2) Instance variables - variables of particular class instance (or “variables of particular object”). You can access these variables with at-sign “@”:

class Foo
def initialize
@aaa = 123
end

def m1
puts @aaa
end

def m2
puts @aaa
end
end

foo = Foo.new
foo.m1
foo.m2


Instance variables define the state of an object. Nothing prevents you from defining instance variables in class methods, however it’s a good practice to define instance variables in constructor only; you are showing your intention: this is my instance variable, and we’re going to use it.

The following instance variable is defined inside of a method. This code works fine, but result is actually depends on the call order (last two lines):

class Foo
def m1
@aaa = 123
puts @aaa
end

def m2
puts @aaa
end
end

foo = Foo.new
foo.m1
foo.m2


Result:

123
123


But result is different when two last lines are reversed:

123


Ruby tries to call “m2” method, and instance variable is not set, so default result is “nil”, and “puts nil” produces nothing on a screen. It’s one of the Ruby’s curious features: when instance variable is not defined, it’s assumed to be nil. But this trick won’t work for local variables (without “@” prefix): Ruby will raise runtime error.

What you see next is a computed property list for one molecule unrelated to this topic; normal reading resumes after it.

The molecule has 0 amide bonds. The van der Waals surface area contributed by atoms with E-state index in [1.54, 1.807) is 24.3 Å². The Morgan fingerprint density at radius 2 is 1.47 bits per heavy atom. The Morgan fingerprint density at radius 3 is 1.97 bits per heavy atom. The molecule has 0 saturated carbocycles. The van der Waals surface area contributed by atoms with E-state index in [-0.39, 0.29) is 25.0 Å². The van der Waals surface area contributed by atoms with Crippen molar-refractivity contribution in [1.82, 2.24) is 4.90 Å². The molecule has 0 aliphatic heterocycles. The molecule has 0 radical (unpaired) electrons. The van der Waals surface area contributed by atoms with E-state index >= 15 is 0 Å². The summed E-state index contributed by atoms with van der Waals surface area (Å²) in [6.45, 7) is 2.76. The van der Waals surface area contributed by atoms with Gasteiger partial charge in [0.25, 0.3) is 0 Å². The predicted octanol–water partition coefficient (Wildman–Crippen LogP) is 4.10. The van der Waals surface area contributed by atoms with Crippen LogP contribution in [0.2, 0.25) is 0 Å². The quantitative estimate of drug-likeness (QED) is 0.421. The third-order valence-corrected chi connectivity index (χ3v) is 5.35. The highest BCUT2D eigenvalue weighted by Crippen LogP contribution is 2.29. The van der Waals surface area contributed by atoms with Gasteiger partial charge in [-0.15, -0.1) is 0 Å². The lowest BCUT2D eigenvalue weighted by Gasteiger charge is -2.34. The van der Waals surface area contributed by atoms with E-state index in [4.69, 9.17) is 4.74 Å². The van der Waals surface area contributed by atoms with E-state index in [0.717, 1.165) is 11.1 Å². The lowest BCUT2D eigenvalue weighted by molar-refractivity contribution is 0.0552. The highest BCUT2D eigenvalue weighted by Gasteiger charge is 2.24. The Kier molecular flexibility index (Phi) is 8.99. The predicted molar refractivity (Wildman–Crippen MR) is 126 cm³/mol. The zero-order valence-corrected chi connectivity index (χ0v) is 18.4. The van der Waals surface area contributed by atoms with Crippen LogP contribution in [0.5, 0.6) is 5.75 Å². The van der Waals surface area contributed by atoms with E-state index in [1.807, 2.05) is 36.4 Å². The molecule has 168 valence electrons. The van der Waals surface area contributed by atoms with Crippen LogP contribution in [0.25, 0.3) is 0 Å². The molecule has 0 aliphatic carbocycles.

3) Class variables. Class variables belong to their class and also known as “static variables”. It’s not the most frequently used feature, and you probably won’t see it too often. Class variables have “@@” prefix, and their value is shared (remains the same) between all objects. When you change this variable, it will be changed for all other objects as well.

There are also two other types of variables in Ruby language:

• Global variables. They go with the prefix of “\$”. You can access them from any point of your Ruby program. Sounds like a good idea, there is a great temptation to use them everywhere, but you should avoid that. It’s not a good practice and excessive use of global variables increases complexity of your program dramatically!